The angry mob grew in front of the drugstore that was sheltering Roa Sierra. Finally the situation was so menacing that the iron shutters of the drugstore were opened. Roa Sierra's body was then kicked and stabbed by the massive mob until he was "an almost shapeless corpse"; then his body was left in front of the Presidential Palace. (Weyl 1960, pp. 17–19, 34–35)

Gabriel García Márquez reports in his 2002 autobiography Vivir para contarla ("Living to Tell The Tale") that Encarnación Roa first found out about the murder on the radio, and that when she was dyeing her best dress in black to mourn Gaitán she heard the news that her own son had been the perpetrator, an accusation she reportedly always refused to believe.[1]

Other versions of the story[edit]

According to a translation made by the United States embassy of an article published on April 16, 1948 by the newspaper El Tiempo [2], Roa was 25 years old at the time of his death. He was baptized in the church of the Egipto neighborhood in Bogotá and was the youngest of six brothers. He lived for some time in the Ricaurte Neighborhood (also in Bogota) at Calle 17-S No.16-52, and was working as a painter. Roa then began to suffer from schizophrenia[3] and was interned in a clinic in Sibaté.

According to a Scotland Yard report dated July 20, 1948 [4] Roa said he was one of 14 children of the same mother, and that his father had died. He said he had not married, but had had an affair with a married woman named María de Jesús Forero with whom he had had a child. Apparently the woman denied Roa's affirmations, and after a psychological chiromancy test in front of a mirror, Roa began to act as if he were the 19th-century Colombian military and political figure Francisco de Paula Santander. Apparently, Roa ended the relationship with the woman years before the assassination. Four months later his mother noticed he had become more quiet and disturbed. Scotland Yard affirmed he was the 13th of the 14 siblings. Scotland Yard also mentioned that Roa admired Gaitan but this admiration may have changed after a commentary made by the candidate.

In Vivir para contarla Gabriel García Márquez has some issues with the Scotland Yard report with the number of siblings and mentions that in the documents found in Roa's pocket, his address was given as Calle 8 No. 30-73, differing from that given in El Tiempo.

Scotland Yard's report also said that Roa had illusions of being mighty, egocentric and was usually spaced out. His behavior might have changed after getting involved with Rosicrucianism, to which he was introduced by a German named Umland Gerat eighteen months before the assassination of Gaitan. Apparently Roa's mother noticed this and went to speak to Gerat about his son's issues and told him her son believed he himself was Gonzalo Jiménez de Quesada, the founder of Bogotá. She also mentioned that Roa was at Gaitan's office applying for a job.[5]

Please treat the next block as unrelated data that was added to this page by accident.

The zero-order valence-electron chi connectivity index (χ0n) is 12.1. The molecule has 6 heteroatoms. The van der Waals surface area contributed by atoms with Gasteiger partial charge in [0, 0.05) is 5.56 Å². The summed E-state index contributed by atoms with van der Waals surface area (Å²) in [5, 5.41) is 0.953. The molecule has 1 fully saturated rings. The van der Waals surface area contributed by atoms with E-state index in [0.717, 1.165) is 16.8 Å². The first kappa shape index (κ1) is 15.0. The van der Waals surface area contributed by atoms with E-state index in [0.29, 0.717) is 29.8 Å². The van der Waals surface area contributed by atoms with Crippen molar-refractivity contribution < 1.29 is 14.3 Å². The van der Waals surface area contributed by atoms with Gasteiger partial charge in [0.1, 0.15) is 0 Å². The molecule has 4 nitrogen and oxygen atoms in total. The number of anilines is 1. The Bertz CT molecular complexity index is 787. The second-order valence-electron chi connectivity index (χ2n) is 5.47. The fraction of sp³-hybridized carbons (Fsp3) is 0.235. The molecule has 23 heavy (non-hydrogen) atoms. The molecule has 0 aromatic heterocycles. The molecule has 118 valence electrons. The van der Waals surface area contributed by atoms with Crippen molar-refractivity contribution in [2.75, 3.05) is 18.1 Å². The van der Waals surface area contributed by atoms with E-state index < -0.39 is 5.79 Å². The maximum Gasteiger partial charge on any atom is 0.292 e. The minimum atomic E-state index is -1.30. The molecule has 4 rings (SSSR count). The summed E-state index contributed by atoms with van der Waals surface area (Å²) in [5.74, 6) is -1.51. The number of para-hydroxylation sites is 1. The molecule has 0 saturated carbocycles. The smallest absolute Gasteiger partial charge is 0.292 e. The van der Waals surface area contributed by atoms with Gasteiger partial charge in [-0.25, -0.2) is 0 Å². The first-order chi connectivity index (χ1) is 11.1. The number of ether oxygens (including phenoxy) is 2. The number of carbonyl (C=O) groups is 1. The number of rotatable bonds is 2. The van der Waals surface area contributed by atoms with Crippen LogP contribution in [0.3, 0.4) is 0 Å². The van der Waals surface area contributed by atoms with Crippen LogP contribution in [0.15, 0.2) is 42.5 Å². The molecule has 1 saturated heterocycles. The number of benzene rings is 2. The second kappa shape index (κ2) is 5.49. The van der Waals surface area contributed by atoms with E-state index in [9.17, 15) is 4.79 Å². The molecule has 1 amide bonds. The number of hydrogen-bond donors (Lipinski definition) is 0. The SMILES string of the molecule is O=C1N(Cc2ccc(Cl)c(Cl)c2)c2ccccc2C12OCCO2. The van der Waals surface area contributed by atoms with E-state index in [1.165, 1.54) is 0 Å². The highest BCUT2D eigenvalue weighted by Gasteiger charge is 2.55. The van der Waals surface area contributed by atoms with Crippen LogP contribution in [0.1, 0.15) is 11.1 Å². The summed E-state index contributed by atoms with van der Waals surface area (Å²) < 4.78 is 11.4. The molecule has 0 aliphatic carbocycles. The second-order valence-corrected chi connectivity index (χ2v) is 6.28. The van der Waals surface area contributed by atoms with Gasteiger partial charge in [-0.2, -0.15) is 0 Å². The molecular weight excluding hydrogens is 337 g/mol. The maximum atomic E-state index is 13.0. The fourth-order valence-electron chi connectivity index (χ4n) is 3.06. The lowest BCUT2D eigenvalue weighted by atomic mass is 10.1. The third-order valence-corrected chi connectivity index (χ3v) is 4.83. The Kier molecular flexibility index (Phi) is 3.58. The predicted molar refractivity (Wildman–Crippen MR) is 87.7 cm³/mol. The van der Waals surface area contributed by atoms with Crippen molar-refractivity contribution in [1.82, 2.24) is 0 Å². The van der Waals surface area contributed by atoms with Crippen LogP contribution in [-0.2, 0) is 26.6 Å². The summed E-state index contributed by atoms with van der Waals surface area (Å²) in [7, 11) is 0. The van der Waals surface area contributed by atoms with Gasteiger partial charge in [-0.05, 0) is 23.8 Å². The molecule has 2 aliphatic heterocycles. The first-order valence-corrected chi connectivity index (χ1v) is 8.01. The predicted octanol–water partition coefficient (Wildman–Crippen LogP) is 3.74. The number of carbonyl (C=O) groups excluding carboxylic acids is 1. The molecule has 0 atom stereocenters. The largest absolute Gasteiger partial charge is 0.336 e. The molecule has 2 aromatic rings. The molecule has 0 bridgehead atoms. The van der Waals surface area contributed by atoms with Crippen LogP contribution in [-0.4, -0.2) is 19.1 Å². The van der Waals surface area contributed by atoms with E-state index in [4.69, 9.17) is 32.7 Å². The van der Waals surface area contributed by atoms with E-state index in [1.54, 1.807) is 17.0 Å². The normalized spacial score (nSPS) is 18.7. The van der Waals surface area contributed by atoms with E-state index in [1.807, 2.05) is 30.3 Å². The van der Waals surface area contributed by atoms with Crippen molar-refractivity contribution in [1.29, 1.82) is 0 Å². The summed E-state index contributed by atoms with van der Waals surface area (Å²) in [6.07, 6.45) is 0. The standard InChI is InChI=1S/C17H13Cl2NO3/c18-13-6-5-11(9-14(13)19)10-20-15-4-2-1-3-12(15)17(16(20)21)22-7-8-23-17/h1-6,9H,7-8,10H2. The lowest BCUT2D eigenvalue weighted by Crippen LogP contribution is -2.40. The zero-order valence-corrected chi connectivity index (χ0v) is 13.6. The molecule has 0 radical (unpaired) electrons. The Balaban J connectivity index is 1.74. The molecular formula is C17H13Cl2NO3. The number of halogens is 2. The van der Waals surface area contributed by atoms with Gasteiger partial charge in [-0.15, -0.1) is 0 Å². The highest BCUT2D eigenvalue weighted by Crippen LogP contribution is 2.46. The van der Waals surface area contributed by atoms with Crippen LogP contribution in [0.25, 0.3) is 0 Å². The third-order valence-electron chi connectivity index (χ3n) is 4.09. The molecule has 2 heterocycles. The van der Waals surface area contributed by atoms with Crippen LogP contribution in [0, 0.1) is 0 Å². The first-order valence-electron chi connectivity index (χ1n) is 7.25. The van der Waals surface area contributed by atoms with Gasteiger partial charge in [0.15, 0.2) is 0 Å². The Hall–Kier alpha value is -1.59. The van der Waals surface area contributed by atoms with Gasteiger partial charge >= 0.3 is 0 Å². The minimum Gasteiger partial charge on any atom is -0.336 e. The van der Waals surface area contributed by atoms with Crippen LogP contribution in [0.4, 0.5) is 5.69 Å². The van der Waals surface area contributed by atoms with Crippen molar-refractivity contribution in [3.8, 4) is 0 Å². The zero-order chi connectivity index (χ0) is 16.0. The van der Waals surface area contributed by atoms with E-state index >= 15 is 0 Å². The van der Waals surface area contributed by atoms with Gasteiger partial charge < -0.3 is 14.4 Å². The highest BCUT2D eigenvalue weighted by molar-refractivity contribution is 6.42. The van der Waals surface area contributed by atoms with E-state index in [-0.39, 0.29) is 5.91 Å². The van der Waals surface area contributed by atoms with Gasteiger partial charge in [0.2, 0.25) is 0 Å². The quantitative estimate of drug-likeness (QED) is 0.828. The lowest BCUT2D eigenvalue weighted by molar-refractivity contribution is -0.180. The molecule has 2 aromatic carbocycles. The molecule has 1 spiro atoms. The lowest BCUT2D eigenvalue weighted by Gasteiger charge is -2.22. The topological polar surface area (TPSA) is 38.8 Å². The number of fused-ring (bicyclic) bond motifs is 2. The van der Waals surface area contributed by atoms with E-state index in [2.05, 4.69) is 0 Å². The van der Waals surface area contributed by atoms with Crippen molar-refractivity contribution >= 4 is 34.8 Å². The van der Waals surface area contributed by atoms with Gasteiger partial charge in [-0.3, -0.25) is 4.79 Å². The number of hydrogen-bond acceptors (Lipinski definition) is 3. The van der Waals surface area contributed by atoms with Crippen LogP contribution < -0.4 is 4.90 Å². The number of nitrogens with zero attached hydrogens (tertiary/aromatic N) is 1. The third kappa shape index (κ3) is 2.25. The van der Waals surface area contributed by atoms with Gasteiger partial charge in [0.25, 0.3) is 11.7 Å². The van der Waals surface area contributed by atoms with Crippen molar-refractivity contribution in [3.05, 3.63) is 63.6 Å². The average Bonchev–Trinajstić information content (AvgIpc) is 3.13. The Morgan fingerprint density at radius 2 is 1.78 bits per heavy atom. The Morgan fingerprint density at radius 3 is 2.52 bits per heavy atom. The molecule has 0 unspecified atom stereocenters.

The theory that Roa did not assassinate Jorge Eliécer Gaitán[edit]

Nathaniel Weyl documents the assassination claims then made by the Colombian General Secretary, Rafael Azula Barrera, and the President of Colombia, Mariano Ospina Pérez, that Gaitán was assassinated as part of a Cold War conspiracy led by the USSR to increase Soviet influence in the Caribbean. The violent disruption of the 1948 Inter-American Conference and the violent deaths of a thousand people were alleged also to have been part of a Cold War conspiracy by agents of the USSR, allegedly including the then low-level Soviet agent Fidel Castro. According to police records Castro was suspected of personally assassinating Gaitán, because his Cuban travelling companion Rafael del Pino was seen with the fascist former mental patient, Juan Roa, an hour and a half before the assassination.[3] Castro had attempted to recruit Gaitán earlier to his cause, but Gaitán had repeatedly declined and was assassinated because he was too politically influential and would have countered the Cold War objectives of the USSR in the Caribbean.[4]

Weyl documents the claim by Ospina Pérez and others that Roa was influenced by others and perhaps did not commit any crime at all. He discusses the questions raised by Milton Bracker of The New York Times and U.S. Ambassador Willard L. Beaulac of whether Roa had acted on his own. Ambassador Beaulac then speculated that Roa was simply used to cover the identity of the real assassins.[5] Ospina Pérez and Azula Barrera considered the evidence that the revolver Roa had carried was incapable of accurate fire, that Roa was not thought to have any firearms training, the assassination had been committed at some distance, and that no eyewitness saw Roa anywhere near the assassination, that he was first seen between two policemen. From this evidence the government of Colombia concluded that the impoverished Roa with his diminished mental capacities had been paid to stand near the event with a recently fired revolver.(Weyl 1960, pp. 23–24)[6]


  1. ^ a b c d e f g h i j "El perfil del asesino". Semana. Retrieved Oct 29, 2013. 
  2. ^ "La huella de Gaitán se borra de la memoria de los caleños". El País (Cali, Colombia). Retrieved Oct 29, 2013. 
  3. ^ Nathaniel Weyl. 1960. Red Star over Cuba. page 13.
  4. ^ Nathaniel Weyl. 1960. Red Star over Cuba. pages 24-38.
  5. ^ Willard L. Beaulac, Career Ambassador, Macmillan, New York. 1951. p. 243
  6. ^ Rafael Azula Barrera, De la revolucion al orden nuevo, Editorial Kelly, Bogota, 1956. pp 372-376.